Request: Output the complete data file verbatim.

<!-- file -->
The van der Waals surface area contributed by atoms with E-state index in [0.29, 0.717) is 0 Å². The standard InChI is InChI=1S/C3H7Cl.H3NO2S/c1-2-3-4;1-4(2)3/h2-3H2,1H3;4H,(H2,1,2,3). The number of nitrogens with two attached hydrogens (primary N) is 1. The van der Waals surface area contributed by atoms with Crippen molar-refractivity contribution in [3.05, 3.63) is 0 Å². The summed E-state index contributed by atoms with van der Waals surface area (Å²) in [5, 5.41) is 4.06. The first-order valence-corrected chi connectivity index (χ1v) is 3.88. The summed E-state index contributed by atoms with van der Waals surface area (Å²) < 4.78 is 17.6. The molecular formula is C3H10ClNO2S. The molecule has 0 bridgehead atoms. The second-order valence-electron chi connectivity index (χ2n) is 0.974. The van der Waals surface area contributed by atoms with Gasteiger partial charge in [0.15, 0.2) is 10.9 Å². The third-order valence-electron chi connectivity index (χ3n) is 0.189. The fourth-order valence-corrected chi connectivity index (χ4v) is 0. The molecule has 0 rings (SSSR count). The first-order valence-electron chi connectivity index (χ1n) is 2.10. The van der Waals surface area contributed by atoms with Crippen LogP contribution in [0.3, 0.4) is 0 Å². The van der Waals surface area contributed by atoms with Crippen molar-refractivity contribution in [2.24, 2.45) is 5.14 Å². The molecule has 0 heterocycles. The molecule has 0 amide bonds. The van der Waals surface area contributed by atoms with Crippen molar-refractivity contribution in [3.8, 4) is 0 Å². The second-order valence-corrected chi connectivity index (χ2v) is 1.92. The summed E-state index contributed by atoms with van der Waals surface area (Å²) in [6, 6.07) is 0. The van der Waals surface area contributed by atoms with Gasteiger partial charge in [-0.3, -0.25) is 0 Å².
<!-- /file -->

The van der Waals surface area contributed by atoms with E-state index in [0.29, 0.717) is 0 Å². The standard InChI is InChI=1S/C3H7Cl.H3NO2S/c1-2-3-4;1-4(2)3/h2-3H2,1H3;4H,(H2,1,2,3). The number of nitrogens with two attached hydrogens (primary N) is 1. The van der Waals surface area contributed by atoms with Crippen molar-refractivity contribution in [3.05, 3.63) is 0 Å². The summed E-state index contributed by atoms with van der Waals surface area (Å²) in [5, 5.41) is 4.06. The first-order valence-corrected chi connectivity index (χ1v) is 3.88. The summed E-state index contributed by atoms with van der Waals surface area (Å²) < 4.78 is 17.6. The molecular formula is C3H10ClNO2S. The molecule has 0 bridgehead atoms. The second-order valence-electron chi connectivity index (χ2n) is 0.974. The van der Waals surface area contributed by atoms with Gasteiger partial charge in [0.15, 0.2) is 10.9 Å². The third-order valence-electron chi connectivity index (χ3n) is 0.189. The fourth-order valence-corrected chi connectivity index (χ4v) is 0. The molecule has 0 rings (SSSR count). The first-order valence-electron chi connectivity index (χ1n) is 2.10. The van der Waals surface area contributed by atoms with Crippen LogP contribution in [0.3, 0.4) is 0 Å². The van der Waals surface area contributed by atoms with Crippen molar-refractivity contribution in [2.24, 2.45) is 5.14 Å². The molecule has 0 heterocycles. The molecule has 0 amide bonds. The van der Waals surface area contributed by atoms with Crippen molar-refractivity contribution in [3.8, 4) is 0 Å². The second-order valence-corrected chi connectivity index (χ2v) is 1.92. The summed E-state index contributed by atoms with van der Waals surface area (Å²) in [6, 6.07) is 0. The van der Waals surface area contributed by atoms with Gasteiger partial charge in [-0.3, -0.25) is 0 Å².